Hungry Man wrote its own ticket with two Copywriting honors, one for American Express’s Bryan Buckley-directed “Conan-India” and the other for VH1’s “Anti-Rockstar,” also directed by Buckley. received three honors for two commercials, both directed by Bryan Buckley. “Conan-India” also whittled out honors in the Editorial category.
Harvest Films made beautiful Original Music in “Unsweetened Truth,” directed by Baker Smith for Arnold Worldwide; the “Truth” campaign also was recognized in the PSA category for “Gruen/Denial.”
Mother New York was looking stylish with Target’s “Kaleidoscopic Fashion Spectacular,” which was recognized for Next Integrated Campaign and Next Experiential.
Boxer moved judges in the Cinematography department with VW Touareg’s “Origin,” directed by Robert Groenwold through AKQA, while Drive Thru TV melted their hearts with “Butter,” directed by Roger Sackett for YMCA via Preston Kelly, taking honors in the Low Budget category.
This year’s show was chaired by SMUGGLER managing partner & co-founder Brian Carmody, with over 300 judges participating from across the country. It had its traditional debut at The Museum of Modern Art in New York, where it will become part of the film department archives, and then appeared at the Los Angeles County Museum of Art July 27.
The show will next be seen in San Francisco on September 20th, then make its way through Minneapolis, Atlanta, Dallas, Miami, Chicago and Boston throughout the fall. For more information and to see the honored work, visit the AICP site.
AICP Show 2011 – Complete List of Production Company Honorees
Next Integrated Campaign—Old Spice “Smell Like A Man, Man Integrated Campaign
Production—Activision Call of Duty “There’s a Soldier In All of US”
Direction—Jim Beam “Parallels”
Visual Style—Jim Beam “Parallels”
Cinematography—Jim Beam “Parallels”
Humor—Old Spice “Questions”
Performance/Dialogue—Old Spice “Questions”
Sound Design—DirecTV “Robots”
5 Honors—Park Pictures
Advertising Excellence/Single Commercial—Volkswagen “The Force”
Direction—Volkswagen “The Force”
Editorial—Volkswagen “The Force”
Performance/Dialogue—Volkswagen “The Force”
Next Viral/Web Film—Volkswagen “The Force”
5 Honors—Independent Films London, Anonymous Content
Advertising Excellence/Single Commercial—Nike “Write The Future”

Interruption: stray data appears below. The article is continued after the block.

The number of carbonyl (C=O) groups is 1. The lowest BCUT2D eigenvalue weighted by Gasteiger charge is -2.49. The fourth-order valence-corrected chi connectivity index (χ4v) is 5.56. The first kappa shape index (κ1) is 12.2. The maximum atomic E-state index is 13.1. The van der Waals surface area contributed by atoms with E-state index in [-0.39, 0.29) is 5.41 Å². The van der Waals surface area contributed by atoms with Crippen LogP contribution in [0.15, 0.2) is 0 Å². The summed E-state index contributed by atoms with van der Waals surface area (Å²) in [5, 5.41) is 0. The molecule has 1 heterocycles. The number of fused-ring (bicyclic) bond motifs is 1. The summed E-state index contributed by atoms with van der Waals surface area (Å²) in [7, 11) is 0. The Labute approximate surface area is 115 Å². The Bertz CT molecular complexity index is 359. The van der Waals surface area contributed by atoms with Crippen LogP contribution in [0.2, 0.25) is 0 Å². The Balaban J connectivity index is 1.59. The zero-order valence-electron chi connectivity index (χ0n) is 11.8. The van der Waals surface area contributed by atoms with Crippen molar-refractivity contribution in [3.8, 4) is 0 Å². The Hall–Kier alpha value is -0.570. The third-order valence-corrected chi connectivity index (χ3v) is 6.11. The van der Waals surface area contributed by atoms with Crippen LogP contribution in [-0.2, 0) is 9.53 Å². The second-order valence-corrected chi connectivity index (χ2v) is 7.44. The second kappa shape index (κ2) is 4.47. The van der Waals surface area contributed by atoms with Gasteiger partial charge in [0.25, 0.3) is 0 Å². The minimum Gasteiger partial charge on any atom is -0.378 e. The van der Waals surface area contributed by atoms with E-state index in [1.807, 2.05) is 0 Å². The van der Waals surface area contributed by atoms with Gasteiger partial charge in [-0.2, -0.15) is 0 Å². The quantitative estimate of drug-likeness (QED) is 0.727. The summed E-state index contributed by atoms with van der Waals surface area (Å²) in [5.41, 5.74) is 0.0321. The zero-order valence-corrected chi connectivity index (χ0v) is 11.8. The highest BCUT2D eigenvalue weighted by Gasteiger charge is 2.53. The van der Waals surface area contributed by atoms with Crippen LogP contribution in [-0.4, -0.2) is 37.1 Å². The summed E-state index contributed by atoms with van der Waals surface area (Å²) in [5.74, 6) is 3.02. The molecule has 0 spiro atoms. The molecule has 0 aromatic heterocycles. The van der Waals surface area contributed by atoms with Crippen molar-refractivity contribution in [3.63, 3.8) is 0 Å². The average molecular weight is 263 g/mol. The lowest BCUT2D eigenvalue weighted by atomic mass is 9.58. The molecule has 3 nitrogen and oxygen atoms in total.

Next Integrated Campaign—Nike “Write The Future”
Production—Nike “Write The Future”
Direction—Nike “Write The Future”
Next Viral/Web Film—Nike “Write The Future”
2 Honors Each
Mother New York
1 Honor Each
@radical.media, B-Reel Films (co-production)
Anonymous @ Exit Films
Don’t Act Big
Drive Thru TV
FOX Sports Net
The Mill, NY
Despite a faltering economy in the U.S. and abroad, so far advertising is holding strong, particularly for television commercials. While analysts have slightly revised earlier expectations for the year in ad spending, they remain upbeat on the whole, projecting between 4 and 5% growth for the year. And as evidenced by the recent upfront market in New York, advertisers are showing no signs of slowing down their TV spot buying anytime soon. Indeed, the traditional medium remains by far the strongest sector for ad dollars despite heavy competition from online and mobile platforms. Marketers have decided that at least for now, there is no other format with the unifying reach of television.
As reported in a New York Times article Sunday, top broadcast and cable companies have boasted surging revenues to nervous investors. The uptick is being driven largely by a robust upfront market, in which advertisers commit to TV ad slots for the coming prime time season.
While in recent years the upfront market has gotten off to some shaky starts and has come off relatively sluggishly overall, the 2011 upfronts started with a bang in May, and fueled by a revitalized auto ad spend, ended with the networks posting double-digit gains over 2010. Add to that a strong scatter market throughout the last season, and it’s clear the TV commercial isn’t going anywhere anytime soon.